Practice what we preach: zero-based planning. As an industry, we've been advocating zero-based planning to advertisers for years. Isn't it time we applied the practice to our own budgets? Begin your events marketing plan by determining who are your key constituencies: agency media, agency creative, agency account management, client-side advertising, client-side marketing, traditional expertise, interactive expertise, emerging media focus, analysts and press, existing customers, and so on. (Note that "all of the above" is not an acceptable answer in this step--unless you believe that targeting doesn't work, in which case you're in the wrong industry.) Next, select a portfolio of events to participate in (don't worry about at what level yet) that will deliver that target audience. Certainly the industry stalwarts should be in your choice set, but don't overlook vertical industry events in key targets, such as media, entertainment, automotive, specialty foods and finance. Interactive content is increasingly pervading these shows, creating an ideal context for reaching an uninitiated but curious audience.
Craft programs that achieve your per-show objectives. This is the creative process to the media plan above. Just as a single show won't allow you to reach all of your target customers, a single sponsorship type can't possibly have the same impact on disparate groups, or convey the same message for disparate products. Note also that the operative word here is "craft," not "buy." This is the advertising industry, after all. Be creative. Be unique. And stay on-message. Work with show producers on custom programs that achieve your objectives--whether they are education, branding or lead-generation. A good conference producer will help you tailor your ideas to fit the show's theme, marketing and operations effectively. Rigidity and templated sponsorships don't often allow sponsors' unique voices to be heard. They sell because they are easier to execute--for show producers and sponsors alike. But they leave little room for differentiation.
Plan for success--and plan on measuring it. Events budgets should not escape the ROI demands any more than other initiatives. Once you've determined your target market and objectives for each event, be clear upfront about what will constitute a successful event for you, and take steps in your program creation to include a way to achieve and measure your goals. For example, if your objective is lead-generation, a booth with a fishbowl won't get you there. Your booth is your media, meaning your fishbowl is your creative. We ride advertisers for not spending enough on creative to make the media worthwhile; sponsors should scrutinize their own programs in the same way. If you want to generate leads, you need a direct response campaign. And if you're spending a lot on your event "media," it becomes easier to justify hiring a direct response agency to help with your "creative."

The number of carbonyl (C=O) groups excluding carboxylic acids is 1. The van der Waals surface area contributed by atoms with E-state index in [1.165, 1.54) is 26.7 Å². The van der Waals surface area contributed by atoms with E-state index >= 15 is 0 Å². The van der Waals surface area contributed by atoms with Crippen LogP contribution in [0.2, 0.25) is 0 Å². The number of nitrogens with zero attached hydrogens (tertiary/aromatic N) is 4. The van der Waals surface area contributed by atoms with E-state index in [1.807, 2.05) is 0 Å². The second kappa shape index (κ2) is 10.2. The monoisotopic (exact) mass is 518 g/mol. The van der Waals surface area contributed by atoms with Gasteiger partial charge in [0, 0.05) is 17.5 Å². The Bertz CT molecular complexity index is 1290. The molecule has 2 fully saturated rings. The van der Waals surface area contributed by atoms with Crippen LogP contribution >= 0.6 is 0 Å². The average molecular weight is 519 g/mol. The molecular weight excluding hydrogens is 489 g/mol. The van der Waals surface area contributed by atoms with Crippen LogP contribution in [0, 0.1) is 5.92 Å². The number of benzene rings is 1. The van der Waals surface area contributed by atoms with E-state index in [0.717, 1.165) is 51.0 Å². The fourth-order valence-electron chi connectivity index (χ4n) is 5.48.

First-mover advantages still exist. Get involved with your target events as early as possible, for two reasons. Most sponsors evaluate shows based on the number of attendees, the quality of press on hand and other on-site metrics. But any show producer will tell you that 98 percent of the effort--and 98 percent of the exposure--comes in the months leading up to the event. Many shows generate tens--even hundreds--of thousands of impressions for their sponsors each week leading up to the show. These impressions are all highly targeted, too, with many reaching an audience that won't actually attend the event. Consider this your gift-with-purchase for closing a deal early. (And some conference producers organize sponsor logos in collateral not alphabetically or based on sponsorship commitment--but according to sign-on date. It's like enjoying the advantages of being named AAAdvanced Interactive when you're really Zephyr Media.)
Don't over-negotiate. The lure to reduce pricing is always great, but there are distinct disadvantages to squeezing too hard for events. Being the least profitable sponsor for conference producers does not give them much incentive to reward you with last-minute speaking opportunities or unclaimed inventory--perks that are always available. Additionally, there are dozens of ways conference producers can boost your exposure--from the placement of signs to the organization of logos to the location of the bar in a cocktail party. Every one of these seemingly innocuous operational details is--I assure you--deliberate and calculated. Karma is strong in the conference business: Pay a fair price, be a good partner, and the ROI from the event will follow.